One of the more fascinating debates in anthropology right now is the explanation of LB1, a.k.a. “the Hobbit,” â€“the proposed new hominid species Homo floresiensis. Found in 2003 in the Liang Bua Cave on the island of Flores in Indonesia.
There’s been some recent buzz in the journal Science as, first; Falk et al (2005) reported that the specimen may be that of a dwarf species descended from Homo erectus. Then; Martin et al concluded that LB1 isn’t a new species at all, but rather a microcephalic modern human. Falk et al used endocast reconstructions of LB1, a chimpanzee, H. erectus (ZKD XI), a modern human, and microcephalic. Endocasts are 3 dimensional representations of the inside of the braincase and reveal structures like sulci, vessels, and such and also cranial capacity can be derived. Falk et al used female comparators in all cases except the microcephalic and possibly LB1 itself, which has recently been described as a probable male (Culotta 2006).
Falk included the microcephalic because there had been some sharp criticisms of those that heralded the “discovery of a new species of hominid,” which insisted that a sample size of one is not cause for excitement and because the find could simply be the result of a pathological cause not evolution. Microcephalic implies that the individual has an abnormally small head and can be caused by a wide range of conditions.
Martin et al (2006) responded to Falk et al with a critique that suggested their microcephalic sample (AMNH 2792a) was inappropriate since it was of a male that only reached an age of 10 years and LB1 is of an adult. Microcephalics can be classed as both “high-functioning” and “low-functioning” and the latter rarely reach adulthood. Martin et al suggest that this is reason enough to eliminate AMNH as a comparator. Falk et al responded that Martin et al used incomplete line drawings that provided little detail and point out that death among low-functioning microcephalics “typically occurs within the first several years of life.” My first thought reading that was if my own daughter were to die for any reason at age 10, I don’t think I could quantify her life with terms that exceed “several” or “few” when referring to the number of years I spent with her.
But hair-splitting aside, Falk et al also point out that LB1’s endocast was “highly convoluted” in appearance while the microcephalic endocasts that Martin et al provided in their line drawings did not appear so. They also draw point out some other morphological differences with LB1 and Martin et al’s comparators. Martin et al point out that the cranial capacity of the single microcephalic (ANMH) that Falk et al used was abnormally low for the microcephalic mean, to which LB1 is closer to.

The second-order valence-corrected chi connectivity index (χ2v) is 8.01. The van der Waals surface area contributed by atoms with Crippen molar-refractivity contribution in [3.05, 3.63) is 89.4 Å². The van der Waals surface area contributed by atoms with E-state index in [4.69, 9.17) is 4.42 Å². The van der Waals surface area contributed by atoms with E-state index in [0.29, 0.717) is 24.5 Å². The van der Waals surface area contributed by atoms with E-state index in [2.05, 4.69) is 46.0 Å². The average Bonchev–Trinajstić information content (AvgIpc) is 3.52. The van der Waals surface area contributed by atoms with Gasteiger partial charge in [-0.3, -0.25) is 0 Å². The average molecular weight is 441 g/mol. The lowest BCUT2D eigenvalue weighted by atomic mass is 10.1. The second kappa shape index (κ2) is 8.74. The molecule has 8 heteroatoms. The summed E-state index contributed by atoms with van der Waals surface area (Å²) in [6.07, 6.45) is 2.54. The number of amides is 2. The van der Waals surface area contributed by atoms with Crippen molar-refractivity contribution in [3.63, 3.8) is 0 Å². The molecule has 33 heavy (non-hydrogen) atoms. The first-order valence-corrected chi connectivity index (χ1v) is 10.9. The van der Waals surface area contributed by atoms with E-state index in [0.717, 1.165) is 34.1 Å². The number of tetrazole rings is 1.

At the end of the day, we are left with: the fact that LB1 is a sample size of one with regards to cranial artifacts, though additional finds were located in the cave from other individuals; the cranial capacity is consistent with the microcephalic mean of modern humans; stone tools found at the site were consistent with those of full-sized Homo sapiens; and, as Martin et al suggest, it may be that the site may even have been culturally influenced as a place where sufferers of microcephaly were brought by society to which they belonged. If a pathological cause in antiquity created multiple microcephalics, is it so inconceivable that that their culture would find them different or even special? If they were modern humans, as Martin et al suggest, then I think we have a few modern day analogs that can be used to demonstrate the tendency for humans to single out those they find different.
Culotta, E. (2006, 19 May). How the Hobbit Shrugged: Tiny Hominid’s Story Takes New Turn. Science, 312(5776), 983-984.
Falk, D., Hildebolt, C., Smith, K., Morwood, M., Sutikna, T., Brown, P., et al. (2005, 8 April). The Brain of LB1, Homo floresiensis. Science, 308(5719), 242-245.
Falk, D., Hildebolt, C., Smith, K., Morwood, M., Sutikna, T., Brown, P., et al. (2006, 19 May). Response to Comment on “The Brain of LB1, Homo floresiensis.” Science, 312(5776), 999.
Martin, R., Maclarnon, A., Phillips, J., Dussubieux, L., Williams, P., & Dobyns, W. (2006, 19 May). Comment on “The Brain of LB1, Homo floresiensis. [Full Text Free] Science, 312(5776), 999.
As many has said before, currently it comes down to probability and parsimonity. Perhaps the fact that initially Neanderthals were modelled from sick individuals is another input that tells us to err on the conservative side.
AFAIK in this case the stone tools doesn’t necessarily mean more than ability to collect discarded tools for whatever reason; AFAIK other producers were close at hand.
AFAIK there were several remains with similar morphology, including similar jaws. Which leads to some questions that gives the issue of parsimony problems. Do we know if similar microcephalics survive to be this old? Do we know if microcephaly can be so common? Why are all remains such?
I am not sure which conclusion is best at the moment.
“Why are all remains such?”
Which question the post gave an answer to, of course.